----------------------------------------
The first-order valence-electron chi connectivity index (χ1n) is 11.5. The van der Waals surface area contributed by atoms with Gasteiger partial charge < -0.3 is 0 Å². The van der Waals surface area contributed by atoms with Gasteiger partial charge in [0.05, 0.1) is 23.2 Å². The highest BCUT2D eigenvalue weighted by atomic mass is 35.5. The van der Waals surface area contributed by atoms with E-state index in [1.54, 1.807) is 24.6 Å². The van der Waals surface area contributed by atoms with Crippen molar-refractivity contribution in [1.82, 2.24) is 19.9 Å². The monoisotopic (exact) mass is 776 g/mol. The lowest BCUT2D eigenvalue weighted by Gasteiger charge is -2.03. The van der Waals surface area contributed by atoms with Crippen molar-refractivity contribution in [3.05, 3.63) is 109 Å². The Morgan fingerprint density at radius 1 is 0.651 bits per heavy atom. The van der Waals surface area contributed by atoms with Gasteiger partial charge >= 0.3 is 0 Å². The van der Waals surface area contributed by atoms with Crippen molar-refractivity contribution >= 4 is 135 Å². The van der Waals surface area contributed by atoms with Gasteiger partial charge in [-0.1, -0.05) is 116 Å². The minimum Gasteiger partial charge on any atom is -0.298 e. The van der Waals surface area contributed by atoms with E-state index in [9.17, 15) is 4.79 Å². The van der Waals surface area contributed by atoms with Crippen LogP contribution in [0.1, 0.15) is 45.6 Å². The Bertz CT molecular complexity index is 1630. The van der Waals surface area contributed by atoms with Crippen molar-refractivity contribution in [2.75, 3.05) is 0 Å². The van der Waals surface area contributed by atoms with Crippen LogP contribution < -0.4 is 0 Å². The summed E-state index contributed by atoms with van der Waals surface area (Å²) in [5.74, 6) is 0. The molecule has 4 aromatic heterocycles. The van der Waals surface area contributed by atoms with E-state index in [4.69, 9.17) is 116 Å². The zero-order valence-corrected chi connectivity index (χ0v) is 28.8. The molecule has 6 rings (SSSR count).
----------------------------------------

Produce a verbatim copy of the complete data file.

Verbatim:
The first-order valence-electron chi connectivity index (χ1n) is 11.5. The van der Waals surface area contributed by atoms with Gasteiger partial charge < -0.3 is 0 Å². The van der Waals surface area contributed by atoms with Gasteiger partial charge in [0.05, 0.1) is 23.2 Å². The highest BCUT2D eigenvalue weighted by atomic mass is 35.5. The van der Waals surface area contributed by atoms with E-state index in [1.54, 1.807) is 24.6 Å². The van der Waals surface area contributed by atoms with Crippen molar-refractivity contribution in [1.82, 2.24) is 19.9 Å². The monoisotopic (exact) mass is 776 g/mol. The lowest BCUT2D eigenvalue weighted by Gasteiger charge is -2.03. The van der Waals surface area contributed by atoms with Crippen molar-refractivity contribution in [3.05, 3.63) is 109 Å². The Morgan fingerprint density at radius 1 is 0.651 bits per heavy atom. The van der Waals surface area contributed by atoms with Gasteiger partial charge >= 0.3 is 0 Å². The van der Waals surface area contributed by atoms with Crippen molar-refractivity contribution >= 4 is 135 Å². The van der Waals surface area contributed by atoms with Gasteiger partial charge in [-0.1, -0.05) is 116 Å². The minimum Gasteiger partial charge on any atom is -0.298 e. The van der Waals surface area contributed by atoms with E-state index in [9.17, 15) is 4.79 Å². The van der Waals surface area contributed by atoms with Crippen LogP contribution in [0.1, 0.15) is 45.6 Å². The Bertz CT molecular complexity index is 1630. The van der Waals surface area contributed by atoms with Crippen molar-refractivity contribution in [2.75, 3.05) is 0 Å². The van der Waals surface area contributed by atoms with Crippen LogP contribution < -0.4 is 0 Å². The summed E-state index contributed by atoms with van der Waals surface area (Å²) in [5.74, 6) is 0. The molecule has 4 aromatic heterocycles. The van der Waals surface area contributed by atoms with E-state index in [4.69, 9.17) is 116 Å². The zero-order valence-corrected chi connectivity index (χ0v) is 28.8. The molecule has 6 rings (SSSR count).